If I somehow manage to strike it rich in the next 10 years, my retirement planning objectives will change. I will buy an apartment in Paris (where property costs are very dear). Once settled, I will spend afternoons at a sidewalk cafe, order "un café au lait, si'l vous plait," and listen to snippets of melodic conversations among Parisian passersby. When I'm overcome by ennui, I will ask the waiter for the check. "Garcon, l'addition, si'l vous plait!"
I know enough French to ask for directions to the train station and airport, but over the past couple months, many of the country's public transportation systems were gridlocked. The people of France have been throwing a collective temper tantrum, protesting government plans to raise the retirement age for the country's pension system from 60 to 62.
Is the French populace spoiled or what?
Working helps the brain
In last week's blog, I presented one case for working longer. It can make a big difference in your quality of life if you postpone retirement and work for a few extra years. Then again, it can arguably make a big difference in your quality of life if you hasten retirement a few extra years.
In a study called "Mental Retirement," the authors found a correlation between early retirement and cognitive decline. They looked at test scores in the U.S. and a dozen European countries. The population was divided among people in their early 50s and people in their early 60s, and it was noted whether they were working or retired.
As it turns out, those people in the U.S., Denmark, Sweden and Switzerland, where a large percentage of the 60- to 64-year-old subjects remained in the work force, performed remarkably better on the test relative to those of the same age in Austria, Belgium, France and the Netherlands, where the subjects were mostly retired. Conclusion: A stimulating, challenging work environment can keep your mind sharp.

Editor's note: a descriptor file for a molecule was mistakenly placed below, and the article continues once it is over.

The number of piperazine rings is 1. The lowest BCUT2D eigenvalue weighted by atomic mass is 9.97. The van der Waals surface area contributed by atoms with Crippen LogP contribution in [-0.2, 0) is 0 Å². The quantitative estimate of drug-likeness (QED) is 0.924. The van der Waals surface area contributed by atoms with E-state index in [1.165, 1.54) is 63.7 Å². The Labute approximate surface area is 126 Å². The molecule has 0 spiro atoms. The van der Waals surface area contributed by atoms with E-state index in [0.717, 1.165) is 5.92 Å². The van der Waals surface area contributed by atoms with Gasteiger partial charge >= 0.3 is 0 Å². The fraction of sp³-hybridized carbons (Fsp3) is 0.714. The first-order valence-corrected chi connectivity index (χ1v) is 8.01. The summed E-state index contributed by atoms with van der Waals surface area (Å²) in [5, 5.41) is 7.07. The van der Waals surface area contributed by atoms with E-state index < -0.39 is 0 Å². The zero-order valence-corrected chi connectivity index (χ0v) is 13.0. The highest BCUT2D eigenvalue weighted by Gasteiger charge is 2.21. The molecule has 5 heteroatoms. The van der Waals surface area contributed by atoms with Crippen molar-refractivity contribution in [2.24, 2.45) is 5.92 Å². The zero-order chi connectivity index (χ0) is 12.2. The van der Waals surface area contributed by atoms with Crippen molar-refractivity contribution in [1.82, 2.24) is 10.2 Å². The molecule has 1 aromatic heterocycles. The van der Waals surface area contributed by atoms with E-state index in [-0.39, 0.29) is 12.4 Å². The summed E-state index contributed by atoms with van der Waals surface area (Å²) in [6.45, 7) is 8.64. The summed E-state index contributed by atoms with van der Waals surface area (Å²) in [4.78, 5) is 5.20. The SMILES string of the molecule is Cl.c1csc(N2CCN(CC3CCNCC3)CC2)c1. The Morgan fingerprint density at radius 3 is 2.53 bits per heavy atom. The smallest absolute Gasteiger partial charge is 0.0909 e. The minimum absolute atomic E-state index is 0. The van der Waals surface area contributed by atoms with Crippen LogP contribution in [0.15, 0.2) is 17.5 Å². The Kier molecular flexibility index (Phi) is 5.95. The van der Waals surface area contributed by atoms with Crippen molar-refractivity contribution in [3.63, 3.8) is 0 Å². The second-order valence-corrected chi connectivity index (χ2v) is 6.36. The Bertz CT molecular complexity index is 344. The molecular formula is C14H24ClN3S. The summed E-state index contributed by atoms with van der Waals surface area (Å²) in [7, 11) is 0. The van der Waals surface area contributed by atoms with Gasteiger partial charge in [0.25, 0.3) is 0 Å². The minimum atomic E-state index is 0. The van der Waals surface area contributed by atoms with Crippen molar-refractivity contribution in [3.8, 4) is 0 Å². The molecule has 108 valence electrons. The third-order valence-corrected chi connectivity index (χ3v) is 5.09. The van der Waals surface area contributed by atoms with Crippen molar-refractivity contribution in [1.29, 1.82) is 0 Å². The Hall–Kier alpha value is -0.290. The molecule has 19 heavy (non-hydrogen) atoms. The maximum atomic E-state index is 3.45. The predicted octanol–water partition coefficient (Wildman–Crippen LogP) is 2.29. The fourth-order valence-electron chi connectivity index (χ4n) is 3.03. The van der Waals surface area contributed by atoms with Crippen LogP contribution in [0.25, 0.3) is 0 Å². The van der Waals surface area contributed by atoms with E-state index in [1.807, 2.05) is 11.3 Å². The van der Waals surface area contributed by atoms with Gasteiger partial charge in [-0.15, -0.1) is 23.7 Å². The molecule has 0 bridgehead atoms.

Tax the rich
There are other ways to save pension systems besides raising the retirement age. As I pointed out on two previous occasions, the Special Committee on Aging came up with 30-plus solutions to fix Social Security. My favorite solution is to eliminate the cap on Social Security taxes. Right now, only earnings up to $106,800 are taxed. If the cap is eliminated, high earners would get a smaller check (so what?), and Social Security would remain solvent over the next 75 years.
This solution can be taken a step further. In a recent Wall Street Journal opinion piece, Ken Langone, a co-founder of Home Depot, suggested that rich people shouldn't get Social Security checks at all. "It makes little sense to send Treasury checks to high-net-worth people in the form of Social Security," he writes. "I guarantee you that many millionaires and billionaires will gladly forgo it. …"
Hey -- this is not my idea. It's coming straight from the mind of a wealthy capitalist.
Honestly, though, if I were to strike it rich in the next 10 years, I might forgo that Social Security check, too. But right now I am really counting on it.
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